Plugging methane leaks is a 'top priority', but BP reports another 30 years of oil and gas investment

Plugging methane leaks is a ‘top priority’, but BP reports another 30 years of oil and gas investment

The head of one of the world’s biggest oil and gas producers has called for an industry crackdown on fugitive emissions, saying it doesn’t make sense for companies to let their product leak out.

Bernard Looney, the boss of oil and gas supermajor BP, said methane leaks from gas wells in Australia and around the world were a “huge problem” that needed to be addressed for economic and environmental reasons.

In a wide-ranging interview with the ABC, Mr Looney also said there should be investment in new oil and gas projects through 2050, even as global economies move towards carbon neutrality.

The 52-year-old said tackling what he described as the energy trilemma of emissions intensity, security and affordability was a complex task.

But he said the unprecedented energy crisis that unfolded in 2022 showed how high the stakes were and why governments and investors needed to be careful about how they handled the switch to renewable sources.

Bursts of flame emanate from thin pipes into a clear sky.
Methane is a much more potent greenhouse gas than carbon during its first 20 years in the atmosphere.(PA: David Goldman)

“What you’ll see over time is a reduction in demand for hydrocarbons, a reduction in investment in hydrocarbons,” Looney said.

“But it’s not the same as no investment.

“Oil and gas deposits are declining faster than the decline in societal demand will.

“And in this environment, you have to invest.

“You have to invest – otherwise you end up with the problem we have today, which is you don’t have enough supply, prices skyrocket and the consumer is affected and starts obviously to ask, ‘What are we trying to do here?

A huge ship is dwarfed by one of dozens of massive turbines at an offshore wind farm.
BP is being asked to emulate other former oil producers who have gone completely green.(Provided: Southern Star)

“The less you leak, the more you sell”

Upon assuming the top job at the world’s sixth largest oil and gas company in 2020, Mr Looney outlined ambitious plans to reduce the company’s carbon output.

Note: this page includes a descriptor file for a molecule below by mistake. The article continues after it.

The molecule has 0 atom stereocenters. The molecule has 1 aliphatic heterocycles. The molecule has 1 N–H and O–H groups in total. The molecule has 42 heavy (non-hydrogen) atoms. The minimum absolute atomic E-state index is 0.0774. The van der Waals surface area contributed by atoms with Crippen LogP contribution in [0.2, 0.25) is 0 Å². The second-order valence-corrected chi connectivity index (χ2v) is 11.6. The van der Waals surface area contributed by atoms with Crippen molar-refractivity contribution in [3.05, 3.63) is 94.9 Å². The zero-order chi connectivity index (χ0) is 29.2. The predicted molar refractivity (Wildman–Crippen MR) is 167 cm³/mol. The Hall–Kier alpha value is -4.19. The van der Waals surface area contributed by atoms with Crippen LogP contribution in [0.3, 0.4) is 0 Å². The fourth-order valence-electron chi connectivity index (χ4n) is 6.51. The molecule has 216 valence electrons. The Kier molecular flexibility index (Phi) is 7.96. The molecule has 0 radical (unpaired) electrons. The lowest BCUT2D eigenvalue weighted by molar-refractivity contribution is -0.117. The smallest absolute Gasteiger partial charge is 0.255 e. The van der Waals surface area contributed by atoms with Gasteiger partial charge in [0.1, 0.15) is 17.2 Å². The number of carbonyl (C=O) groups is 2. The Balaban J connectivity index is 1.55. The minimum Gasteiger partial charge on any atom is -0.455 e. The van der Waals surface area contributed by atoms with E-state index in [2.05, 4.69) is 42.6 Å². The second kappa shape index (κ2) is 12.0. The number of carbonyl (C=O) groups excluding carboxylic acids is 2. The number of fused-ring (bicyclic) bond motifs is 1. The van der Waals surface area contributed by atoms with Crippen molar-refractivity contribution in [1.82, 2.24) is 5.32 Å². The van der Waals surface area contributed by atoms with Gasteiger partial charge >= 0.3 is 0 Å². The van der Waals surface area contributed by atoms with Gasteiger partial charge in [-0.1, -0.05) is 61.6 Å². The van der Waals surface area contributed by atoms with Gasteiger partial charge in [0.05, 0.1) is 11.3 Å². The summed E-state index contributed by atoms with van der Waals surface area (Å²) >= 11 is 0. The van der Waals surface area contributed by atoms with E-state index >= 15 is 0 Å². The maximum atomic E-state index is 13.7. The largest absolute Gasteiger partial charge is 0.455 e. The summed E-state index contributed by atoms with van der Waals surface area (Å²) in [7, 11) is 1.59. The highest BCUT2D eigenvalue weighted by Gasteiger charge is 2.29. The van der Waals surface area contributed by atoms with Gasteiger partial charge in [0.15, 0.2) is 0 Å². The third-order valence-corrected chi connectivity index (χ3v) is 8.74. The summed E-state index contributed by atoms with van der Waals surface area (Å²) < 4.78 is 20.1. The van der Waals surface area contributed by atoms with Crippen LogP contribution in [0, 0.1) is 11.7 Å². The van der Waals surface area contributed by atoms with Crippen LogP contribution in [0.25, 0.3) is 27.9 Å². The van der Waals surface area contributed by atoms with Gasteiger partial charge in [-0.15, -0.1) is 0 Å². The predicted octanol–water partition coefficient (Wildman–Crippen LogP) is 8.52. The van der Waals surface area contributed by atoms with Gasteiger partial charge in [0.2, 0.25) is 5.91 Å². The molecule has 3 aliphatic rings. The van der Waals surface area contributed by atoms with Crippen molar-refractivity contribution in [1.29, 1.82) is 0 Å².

A key element was tackling leaks from BP’s producing methane wells, a much more potent greenhouse gas than carbon.

Mr Looney noted that methane was natural gas and therefore made no environmental or economic sense to waste it.

“The less you leak, the more you sell, and there’s an economic benefit to that in itself,” said the Irish national.

“This is a top priority for our business.

“In many parts of the world, increasing methane regulation means there will be a cost in the regulatory system for methane leaks.”

A worker in high visibility and a helmet stands in front of a large BP branded tank tower.
BP is best known to many Australians as a fuel distributor and retailer.(PA: Dan Peled)

Clean Energy Finance director Tim Buckley, a prominent renewable energy advocate, said BP’s efforts to limit its methane emissions seemed genuine.

Mr Buckley said the importance of preventing methane emissions should not be underestimated.

“The reason methane is so important is that it literally accounts for a quarter of global greenhouse gas emissions every year,” Buckley said.

“Scientific convention is rated on a 100-year vision, but we have a climate emergency, which means we really should be talking about methane on a 20-30-year convention.

“Methane on this basis is 84 to 86 times worse than carbon dioxide.

“It’s the elephant in the room.”

Two people stand on top of a shrubby hill on a glorious day in the backcountry.
BP is controlling plans for the world’s largest renewable energy project in Pilbara, Washington.(ABC Catalyst)

Australia’s Green Opportunity

Another part of the upheaval under Mr Looney has been BP’s shift to cleaner technologies such as wind, hydrogen, biogas and electric vehicle charging infrastructure.

Earlier this year, the British company bought a majority stake in the world’s largest green energy proposition – the $52 billion Asian Renewable Energy Hub in the Pilbara region of Western Australia.

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